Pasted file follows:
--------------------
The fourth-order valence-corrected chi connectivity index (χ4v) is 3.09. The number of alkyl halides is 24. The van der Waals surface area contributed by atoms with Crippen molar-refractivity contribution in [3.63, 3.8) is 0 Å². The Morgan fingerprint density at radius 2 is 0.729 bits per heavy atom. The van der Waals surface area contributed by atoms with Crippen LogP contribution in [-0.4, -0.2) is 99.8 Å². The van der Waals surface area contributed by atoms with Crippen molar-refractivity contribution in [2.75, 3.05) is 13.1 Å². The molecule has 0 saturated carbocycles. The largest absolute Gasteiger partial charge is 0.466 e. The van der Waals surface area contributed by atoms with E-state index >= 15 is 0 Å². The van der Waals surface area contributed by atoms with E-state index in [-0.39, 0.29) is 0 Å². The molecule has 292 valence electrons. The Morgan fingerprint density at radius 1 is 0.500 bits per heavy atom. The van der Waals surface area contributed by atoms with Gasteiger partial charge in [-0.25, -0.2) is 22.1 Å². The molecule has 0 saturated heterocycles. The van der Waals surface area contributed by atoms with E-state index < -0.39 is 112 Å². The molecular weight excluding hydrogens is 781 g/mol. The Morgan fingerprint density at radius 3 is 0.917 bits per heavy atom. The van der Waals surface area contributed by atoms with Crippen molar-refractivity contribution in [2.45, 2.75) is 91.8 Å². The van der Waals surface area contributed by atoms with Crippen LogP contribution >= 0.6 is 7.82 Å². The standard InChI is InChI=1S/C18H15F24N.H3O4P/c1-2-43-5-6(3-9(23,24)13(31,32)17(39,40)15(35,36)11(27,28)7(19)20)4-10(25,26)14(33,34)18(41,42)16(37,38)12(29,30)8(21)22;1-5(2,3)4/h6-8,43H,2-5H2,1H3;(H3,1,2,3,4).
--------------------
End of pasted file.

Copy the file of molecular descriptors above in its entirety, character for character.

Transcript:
The fourth-order valence-corrected chi connectivity index (χ4v) is 3.09. The number of alkyl halides is 24. The van der Waals surface area contributed by atoms with Crippen molar-refractivity contribution in [3.63, 3.8) is 0 Å². The Morgan fingerprint density at radius 2 is 0.729 bits per heavy atom. The van der Waals surface area contributed by atoms with Crippen LogP contribution in [-0.4, -0.2) is 99.8 Å². The van der Waals surface area contributed by atoms with Crippen molar-refractivity contribution in [2.75, 3.05) is 13.1 Å². The molecule has 0 saturated carbocycles. The largest absolute Gasteiger partial charge is 0.466 e. The van der Waals surface area contributed by atoms with E-state index >= 15 is 0 Å². The van der Waals surface area contributed by atoms with E-state index in [-0.39, 0.29) is 0 Å². The molecule has 292 valence electrons. The Morgan fingerprint density at radius 1 is 0.500 bits per heavy atom. The van der Waals surface area contributed by atoms with Gasteiger partial charge in [-0.25, -0.2) is 22.1 Å². The molecule has 0 saturated heterocycles. The van der Waals surface area contributed by atoms with E-state index < -0.39 is 112 Å². The molecular weight excluding hydrogens is 781 g/mol. The Morgan fingerprint density at radius 3 is 0.917 bits per heavy atom. The van der Waals surface area contributed by atoms with Crippen molar-refractivity contribution in [2.45, 2.75) is 91.8 Å². The van der Waals surface area contributed by atoms with Crippen LogP contribution >= 0.6 is 7.82 Å². The standard InChI is InChI=1S/C18H15F24N.H3O4P/c1-2-43-5-6(3-9(23,24)13(31,32)17(39,40)15(35,36)11(27,28)7(19)20)4-10(25,26)14(33,34)18(41,42)16(37,38)12(29,30)8(21)22;1-5(2,3)4/h6-8,43H,2-5H2,1H3;(H3,1,2,3,4).